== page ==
Copper Theft Affects Us All – Three Perspectives on the Issue of Copper Theft in Canada (1/3)

The Canadian Electricity Association (CEA) – the voice of electricity in Canada – is set to release its policy paper on copper theft on Monday March 3, 2014. The paper, Copper Theft from Canada’s Electricity Infrastructure: Dangerous, Expensive and a Threat to Reliability, highlights the serious impacts of copper theft and outlines four detailed recommendations to deter the theft of copper across the country.


In preparing for the policy paper, CEA spoke with people from across the country including security experts in the electricity sector, security personnel, law enforcement and government officials. In speaking with these individuals, it became evident that copper theft affects us all and is a serious issue in Canada. The theft of copper from electricity infrastructure puts the safety of the perpetrator, emergency first responders, and local residents in danger, costs the electricity sector and other sectors significantly, and jeopardizes the reliability of the electricity Canadians and businesses count on each and every day.

To highlight how serious this issue is, we interviewed three individuals who outlined their experience with copper theft. Below is the first of these interviews, this one with Jason Bobrowich, Staff Sergeant with the Calgary Police Service.

F.B.: From your standpoint, why is copper theft an issue?

J.B.: Copper theft transcends far beyond the actual material theft of wire, cable or pipe. The financial impact of stolen material, replacement material, repair costs and financial losses due to work delays is very obvious and costs Canadian industry, and subsequently the public, tens of millions of dollars per year.

By far the largest issue related to copper theft is public safety and the deadly dangers that criminals cause when deliberately targeting locations where live electricity is present. For years, criminals have viewed copper theft as low risk and high reward, with little to no consideration for the dangers they create. Such attacks put first responders, work crews and members of the public at risk of serious bodily injury or death.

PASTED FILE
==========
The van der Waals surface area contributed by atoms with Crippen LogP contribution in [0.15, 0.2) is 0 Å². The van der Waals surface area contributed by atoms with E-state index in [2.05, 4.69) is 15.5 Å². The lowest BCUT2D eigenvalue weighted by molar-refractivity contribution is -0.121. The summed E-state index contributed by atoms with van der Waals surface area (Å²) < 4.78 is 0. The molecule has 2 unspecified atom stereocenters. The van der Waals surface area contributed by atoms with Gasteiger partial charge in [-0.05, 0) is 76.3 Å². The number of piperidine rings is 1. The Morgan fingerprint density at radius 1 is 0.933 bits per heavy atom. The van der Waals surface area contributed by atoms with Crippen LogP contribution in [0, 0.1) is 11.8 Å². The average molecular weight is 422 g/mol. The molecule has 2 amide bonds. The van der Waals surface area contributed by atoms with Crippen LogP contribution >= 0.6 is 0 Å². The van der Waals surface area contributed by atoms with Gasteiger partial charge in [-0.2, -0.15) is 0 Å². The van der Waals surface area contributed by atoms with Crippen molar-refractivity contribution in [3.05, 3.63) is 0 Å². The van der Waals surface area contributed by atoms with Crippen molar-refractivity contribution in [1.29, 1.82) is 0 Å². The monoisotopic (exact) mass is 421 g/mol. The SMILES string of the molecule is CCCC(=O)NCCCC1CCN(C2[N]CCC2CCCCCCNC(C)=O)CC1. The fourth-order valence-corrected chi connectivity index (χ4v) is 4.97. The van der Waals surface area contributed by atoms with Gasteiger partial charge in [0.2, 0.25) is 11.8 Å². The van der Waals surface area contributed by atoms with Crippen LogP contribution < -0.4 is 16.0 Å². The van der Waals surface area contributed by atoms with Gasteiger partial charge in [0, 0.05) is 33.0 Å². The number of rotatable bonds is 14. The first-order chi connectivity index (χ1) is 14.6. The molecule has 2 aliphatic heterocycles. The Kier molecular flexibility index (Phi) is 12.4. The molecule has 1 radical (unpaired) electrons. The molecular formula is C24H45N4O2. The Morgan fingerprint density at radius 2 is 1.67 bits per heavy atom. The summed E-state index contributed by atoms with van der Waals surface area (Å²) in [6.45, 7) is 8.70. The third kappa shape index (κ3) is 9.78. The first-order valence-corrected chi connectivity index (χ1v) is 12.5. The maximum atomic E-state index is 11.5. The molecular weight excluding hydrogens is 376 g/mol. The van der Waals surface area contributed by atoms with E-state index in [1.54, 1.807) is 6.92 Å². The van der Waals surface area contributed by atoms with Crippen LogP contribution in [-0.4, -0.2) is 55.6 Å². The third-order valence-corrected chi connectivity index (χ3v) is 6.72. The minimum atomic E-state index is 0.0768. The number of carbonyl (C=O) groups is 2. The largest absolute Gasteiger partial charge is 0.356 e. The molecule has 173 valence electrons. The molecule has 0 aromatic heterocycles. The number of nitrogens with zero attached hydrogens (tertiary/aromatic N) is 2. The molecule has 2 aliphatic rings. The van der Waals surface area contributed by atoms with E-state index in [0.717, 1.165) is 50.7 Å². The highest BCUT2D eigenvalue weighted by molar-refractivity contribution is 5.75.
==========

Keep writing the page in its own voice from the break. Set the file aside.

Above is an illustration that shows the components of a distribution pole, including copper conductors.

When critical infrastructures are attacked for copper, the public safety risks also extend to everyone who relies upon the reliability of transportation systems, electricity and telecommunications. In the past, copper thieves have disrupted and even disabled critical infrastructure. These kinds of service interruptions can potentially be catastrophic during an emergency situation.

With no sign of a downturn in the commodities market with respect to copper prices, criminals will continue to target any facility where copper may be present and accessible. This means continued attacks on construction sites, critical infrastructure locations and buildings under construction with live electricity is likely to occur. This, in turn, will continue to create very real dangers of high voltage electrocution for any person coming in contact with the exposed live electricity during or after a copper theft.

The Kitchen Cleaver: The tool of choice in copper thefts, despite the fact that it is extremely dangerous and never works. The kitchen cleaver above was used at an incident an immediately melted (source: EPCOR Utilities Inc.).